The principle of Biodiversity Net Gain was enshrined in law within the Environment Act 2021 and it means developers in England will be required to deliver a minimum of 10% “Biodiversity Net Gain” for building new housing, industrial or commercial developments so there is a positive benefit for nature. The type of habitat and its condition on site will need to be assessed by a suitably qualified ecologist before plans are submitted to the local planning authority, which will detail how a 10% benefit for nature will be achieved and secured for at least 30 years.
This principle is expected to be made mandatory for all larger developments from November 2023 with implementation at smaller sites following in April 2024. Smaller sites are those where the number of dwellings to be provided is between one and nine (inclusive) on a site having an area of less than one hectare, or where the number of dwellings to be provided is not known, a site area of less than 0.5 hectares. There are also stipulations for smaller industrial developments and there are exemptions for self-builds to ensure implementation is targeted towards developments which would generate the most impact to biodiversity.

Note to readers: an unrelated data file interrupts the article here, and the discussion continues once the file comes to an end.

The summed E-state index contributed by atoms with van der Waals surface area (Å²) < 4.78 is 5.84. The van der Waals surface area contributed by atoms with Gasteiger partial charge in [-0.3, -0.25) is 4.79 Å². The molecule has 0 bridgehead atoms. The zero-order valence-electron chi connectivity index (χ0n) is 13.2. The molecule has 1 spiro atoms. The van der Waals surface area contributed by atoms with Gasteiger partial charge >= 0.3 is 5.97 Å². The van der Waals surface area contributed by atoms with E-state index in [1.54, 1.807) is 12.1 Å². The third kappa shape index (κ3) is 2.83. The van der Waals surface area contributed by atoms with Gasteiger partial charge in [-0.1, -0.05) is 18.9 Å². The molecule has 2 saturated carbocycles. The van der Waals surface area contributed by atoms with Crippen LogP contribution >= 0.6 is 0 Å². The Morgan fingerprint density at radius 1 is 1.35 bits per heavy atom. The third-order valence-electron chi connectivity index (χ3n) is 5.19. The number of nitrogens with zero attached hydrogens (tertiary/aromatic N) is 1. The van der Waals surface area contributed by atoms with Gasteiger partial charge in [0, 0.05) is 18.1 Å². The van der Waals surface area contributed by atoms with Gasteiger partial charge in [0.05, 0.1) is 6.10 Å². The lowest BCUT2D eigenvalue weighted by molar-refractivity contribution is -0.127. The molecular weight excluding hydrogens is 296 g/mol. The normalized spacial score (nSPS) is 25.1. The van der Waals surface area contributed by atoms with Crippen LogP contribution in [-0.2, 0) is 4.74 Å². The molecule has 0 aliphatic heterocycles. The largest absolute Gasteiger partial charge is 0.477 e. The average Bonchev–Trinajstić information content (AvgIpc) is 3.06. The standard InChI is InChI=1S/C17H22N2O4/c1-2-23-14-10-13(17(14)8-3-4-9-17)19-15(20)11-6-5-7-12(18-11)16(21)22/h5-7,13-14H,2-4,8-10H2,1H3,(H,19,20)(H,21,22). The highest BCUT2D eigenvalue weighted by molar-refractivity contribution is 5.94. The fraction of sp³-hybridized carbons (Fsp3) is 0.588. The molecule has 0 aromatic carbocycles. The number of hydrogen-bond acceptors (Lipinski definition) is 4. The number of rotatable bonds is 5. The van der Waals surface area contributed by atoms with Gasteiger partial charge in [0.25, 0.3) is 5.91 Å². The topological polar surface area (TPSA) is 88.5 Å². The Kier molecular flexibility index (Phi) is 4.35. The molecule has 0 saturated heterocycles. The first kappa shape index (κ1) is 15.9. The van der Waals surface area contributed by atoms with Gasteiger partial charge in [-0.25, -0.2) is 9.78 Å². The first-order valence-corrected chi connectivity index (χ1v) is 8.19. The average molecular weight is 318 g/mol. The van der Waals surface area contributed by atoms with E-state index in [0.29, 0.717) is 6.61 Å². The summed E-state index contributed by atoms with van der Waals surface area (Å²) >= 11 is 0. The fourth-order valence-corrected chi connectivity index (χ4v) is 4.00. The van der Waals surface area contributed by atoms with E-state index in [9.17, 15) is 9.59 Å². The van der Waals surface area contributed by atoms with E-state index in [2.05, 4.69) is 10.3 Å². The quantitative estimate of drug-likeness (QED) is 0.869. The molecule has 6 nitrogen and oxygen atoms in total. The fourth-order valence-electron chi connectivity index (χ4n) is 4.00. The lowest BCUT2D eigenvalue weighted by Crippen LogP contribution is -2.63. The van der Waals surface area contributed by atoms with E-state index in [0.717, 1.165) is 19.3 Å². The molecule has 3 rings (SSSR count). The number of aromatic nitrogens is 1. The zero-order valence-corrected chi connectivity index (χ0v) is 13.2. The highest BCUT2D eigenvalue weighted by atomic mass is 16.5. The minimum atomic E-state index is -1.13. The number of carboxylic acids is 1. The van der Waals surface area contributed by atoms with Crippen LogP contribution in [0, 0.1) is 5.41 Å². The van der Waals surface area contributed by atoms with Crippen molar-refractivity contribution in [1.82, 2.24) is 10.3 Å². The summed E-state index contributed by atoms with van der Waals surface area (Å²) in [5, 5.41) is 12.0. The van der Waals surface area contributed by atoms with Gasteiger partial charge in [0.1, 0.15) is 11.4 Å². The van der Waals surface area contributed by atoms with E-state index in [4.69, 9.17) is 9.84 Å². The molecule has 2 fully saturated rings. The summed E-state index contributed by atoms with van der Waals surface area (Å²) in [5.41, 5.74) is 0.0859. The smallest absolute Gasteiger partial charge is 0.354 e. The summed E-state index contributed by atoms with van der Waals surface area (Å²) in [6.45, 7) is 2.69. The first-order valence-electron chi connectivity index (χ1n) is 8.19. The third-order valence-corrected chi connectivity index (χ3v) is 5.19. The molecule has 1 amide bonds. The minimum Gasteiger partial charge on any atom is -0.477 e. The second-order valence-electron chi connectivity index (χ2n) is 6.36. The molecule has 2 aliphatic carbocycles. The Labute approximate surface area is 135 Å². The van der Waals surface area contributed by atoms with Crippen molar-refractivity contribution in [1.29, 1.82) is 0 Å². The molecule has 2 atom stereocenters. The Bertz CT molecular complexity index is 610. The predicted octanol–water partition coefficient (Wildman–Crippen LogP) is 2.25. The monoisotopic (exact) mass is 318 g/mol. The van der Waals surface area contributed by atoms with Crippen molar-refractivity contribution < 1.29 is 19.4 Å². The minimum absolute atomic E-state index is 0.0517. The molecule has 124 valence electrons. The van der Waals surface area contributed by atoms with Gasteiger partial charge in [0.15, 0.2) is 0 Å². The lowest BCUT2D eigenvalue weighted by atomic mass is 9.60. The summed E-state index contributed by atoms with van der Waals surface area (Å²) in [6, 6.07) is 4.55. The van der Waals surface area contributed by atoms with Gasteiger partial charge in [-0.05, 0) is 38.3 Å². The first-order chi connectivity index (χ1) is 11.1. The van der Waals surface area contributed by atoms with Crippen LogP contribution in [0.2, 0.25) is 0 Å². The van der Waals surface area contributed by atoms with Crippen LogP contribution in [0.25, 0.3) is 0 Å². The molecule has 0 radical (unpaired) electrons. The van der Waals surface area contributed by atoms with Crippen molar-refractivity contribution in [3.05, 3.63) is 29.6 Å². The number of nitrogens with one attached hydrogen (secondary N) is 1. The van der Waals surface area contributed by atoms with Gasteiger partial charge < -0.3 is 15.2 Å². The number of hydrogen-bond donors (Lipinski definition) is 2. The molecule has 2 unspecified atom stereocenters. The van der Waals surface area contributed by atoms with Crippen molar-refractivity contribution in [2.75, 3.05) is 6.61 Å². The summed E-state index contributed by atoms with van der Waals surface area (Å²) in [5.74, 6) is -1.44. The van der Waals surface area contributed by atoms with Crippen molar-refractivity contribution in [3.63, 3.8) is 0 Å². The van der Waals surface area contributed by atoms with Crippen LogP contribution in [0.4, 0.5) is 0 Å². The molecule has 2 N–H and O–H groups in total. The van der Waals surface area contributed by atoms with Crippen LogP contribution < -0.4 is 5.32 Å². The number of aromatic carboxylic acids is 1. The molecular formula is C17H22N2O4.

Some larger developments are already using a biodiversity metric calculation to demonstrate net gain, ahead of it being made mandatory. For smaller developments this tool may not be appropriate. WFE are able to produce Biodiversity Net Gain calculations using DEFRA’s Biodiversity Metric and we have good experience in a wide range of projects from cable routes to large residential developments.
A 10% Biodiversity Net Gain should ideally be achieved on site and this is prioritised. Those habitats that will be lost by the development must be replaced on a ‘like for like’ or ‘like for better’ principle and must comply with the ‘biodiversity metric trading’ rules. For those sites which cannot deliver onsite net gains, then offsite net gain will be required. Here developers will pay for biodiversity net gain on other sites by purchasing ‘biodiversity units’ via a private, offsite market. A government-run statutory credit scheme is also being created where developers can buy and access credits as a last resort. In order to buy credits, developers will have to demonstrate they cannot deliver habitat onsite, or via the off-site market. The proceeds will be invested in habitat creation. This is all to be finalised by the government.